J. A., at 19. For this assertion the Commission cited its determination, in Docket No. 76-41, that the Ports Authority and PRMSA are "one person" insofar as Isla Grande is concerned. Leaving aside the correctness of relying on determinations made in No. 76-41 to support a conclusion in No. 76-38, it is not altogether clear that the Commission's conclusion is supported by the evidence. The issue of the interrelatedness of the Ports Authority and PRMSA was set for investigation in Docket No. 76-41. The Initial Decision of Administrative Law Judge Levy, J. A., at 541, adopted by the Commission, adverts to the "community of interest" shared by the Chairman of the Ports Authority and PRMSA, in concluding that the two agencies were "one person." Levy relied in part on PRMSA's chairman Moscoso's membership in the Ports Authority's Board of Directors. Moscoso was not, however, a member of that Board at the times involved in the litigation. See J. A., at 1135. Judge Levy does not connect his finding of unity with his conclusions of law, nor does the Commission decision in No. 76-41 refer to that finding of unity.
Even if the evidence were insufficient to find an unfiled agreement violated section 15, the Commission decision continued, the Ports Authority and PRMSA would still have violated section 15. For this conclusion, the Commission relied on PRMSA's admission, in its response to the FMC Order initiating No. 76-38, that portions of Agreement T-3308, those provisions relating to the backup area, had been implemented. PRMSA stated that "[t]he portions of the agreement that have been implemented do not require Commission approval[.]" J. A., at 73. The Commission asserts, however, that other provisions in T-3308, those relating to preferential berthing rights, are subject to section 15 approval. Commission precedent establishes that once a particular part of an agreement is subject to section 15, the entire agreement must be filed and approved before the agreement can be implemented lawfully. In the Matter of Agreement No. T-2455/T-2553, 18 F.M.C. 115, 129 (1974). The Commission therefore concluded that the failure to file Agreement No. T-3308 before implementation violated section 15.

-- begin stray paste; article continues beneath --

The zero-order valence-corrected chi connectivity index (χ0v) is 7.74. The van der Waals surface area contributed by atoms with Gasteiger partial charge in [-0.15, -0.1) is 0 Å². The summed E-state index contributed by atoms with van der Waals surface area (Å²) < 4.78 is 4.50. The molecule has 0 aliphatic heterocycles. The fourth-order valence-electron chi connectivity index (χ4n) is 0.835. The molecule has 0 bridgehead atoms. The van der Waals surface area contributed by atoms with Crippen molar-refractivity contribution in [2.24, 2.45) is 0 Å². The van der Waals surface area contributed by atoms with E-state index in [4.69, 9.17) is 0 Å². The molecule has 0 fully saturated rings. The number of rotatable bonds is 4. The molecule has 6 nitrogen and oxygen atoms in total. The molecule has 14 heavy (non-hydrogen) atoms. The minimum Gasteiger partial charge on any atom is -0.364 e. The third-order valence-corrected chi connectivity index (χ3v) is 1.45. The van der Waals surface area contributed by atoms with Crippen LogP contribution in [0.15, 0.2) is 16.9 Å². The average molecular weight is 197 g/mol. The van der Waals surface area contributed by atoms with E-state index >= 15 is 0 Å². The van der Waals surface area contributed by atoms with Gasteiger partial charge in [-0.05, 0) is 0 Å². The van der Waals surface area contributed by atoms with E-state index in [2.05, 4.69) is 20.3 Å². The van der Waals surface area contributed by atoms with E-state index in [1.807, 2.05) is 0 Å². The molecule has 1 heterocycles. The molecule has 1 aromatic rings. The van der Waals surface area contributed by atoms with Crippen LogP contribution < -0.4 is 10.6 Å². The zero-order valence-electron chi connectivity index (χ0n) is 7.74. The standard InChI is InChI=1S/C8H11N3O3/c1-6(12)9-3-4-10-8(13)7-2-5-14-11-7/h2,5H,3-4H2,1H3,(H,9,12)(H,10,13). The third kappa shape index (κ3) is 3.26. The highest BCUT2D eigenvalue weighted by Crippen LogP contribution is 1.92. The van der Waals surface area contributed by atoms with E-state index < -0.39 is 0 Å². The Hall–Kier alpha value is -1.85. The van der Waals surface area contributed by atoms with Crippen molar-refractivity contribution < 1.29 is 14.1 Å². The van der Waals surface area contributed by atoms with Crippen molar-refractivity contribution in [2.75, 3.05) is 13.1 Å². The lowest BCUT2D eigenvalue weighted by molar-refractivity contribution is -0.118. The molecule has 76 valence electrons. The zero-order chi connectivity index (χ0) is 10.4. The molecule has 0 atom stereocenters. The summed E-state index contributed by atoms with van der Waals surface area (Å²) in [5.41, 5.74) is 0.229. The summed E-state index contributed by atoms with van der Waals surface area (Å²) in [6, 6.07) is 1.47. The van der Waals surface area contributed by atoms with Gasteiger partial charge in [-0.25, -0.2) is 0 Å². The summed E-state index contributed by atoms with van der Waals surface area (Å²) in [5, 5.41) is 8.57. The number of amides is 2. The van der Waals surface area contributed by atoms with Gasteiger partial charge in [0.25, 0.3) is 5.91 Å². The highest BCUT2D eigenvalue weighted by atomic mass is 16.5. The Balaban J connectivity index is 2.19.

Although the Commission correctly stated its precedent as to the necessity of filing the entire agreement if any part of it is subject to section 15, its conclusion seems inconsistent with the rationale it used to find a section 15 violation from the exclusive use of the backup area. The Commission found that the Ports Authority and PRMSA had violated section 15 through an oral lease, pending execution of a written agreement. The Commission did not find the violation from the implementation of the portion of Agreement No. T-3308 that, it now asserts, required the agreement to be filed.
The evidence adduced in Docket No. 76-38 is insufficient to support the Commission's finding of an unfiled agreement between the Ports Authority and PRMSA. Rather, uncontroverted evidence shows that PRMSA paid only the standard wharfage and dockage charges prescribed by the Ports Authority tariff, and did not pay any preferential berthing fee. Moreover, the critical finding that Isla Grande is unavailable for use by other container carriers without PRMSA's cranes is not supported by substantial evidence in the record. Indeed, the question of Isla Grande's availability to other carriers without PRMSA's cranes was not posed in this proceeding, and no evidence directly on that issue was adduced. Thus, the only other source for evidence is Docket No. 76-41, of which the Commission took official notice.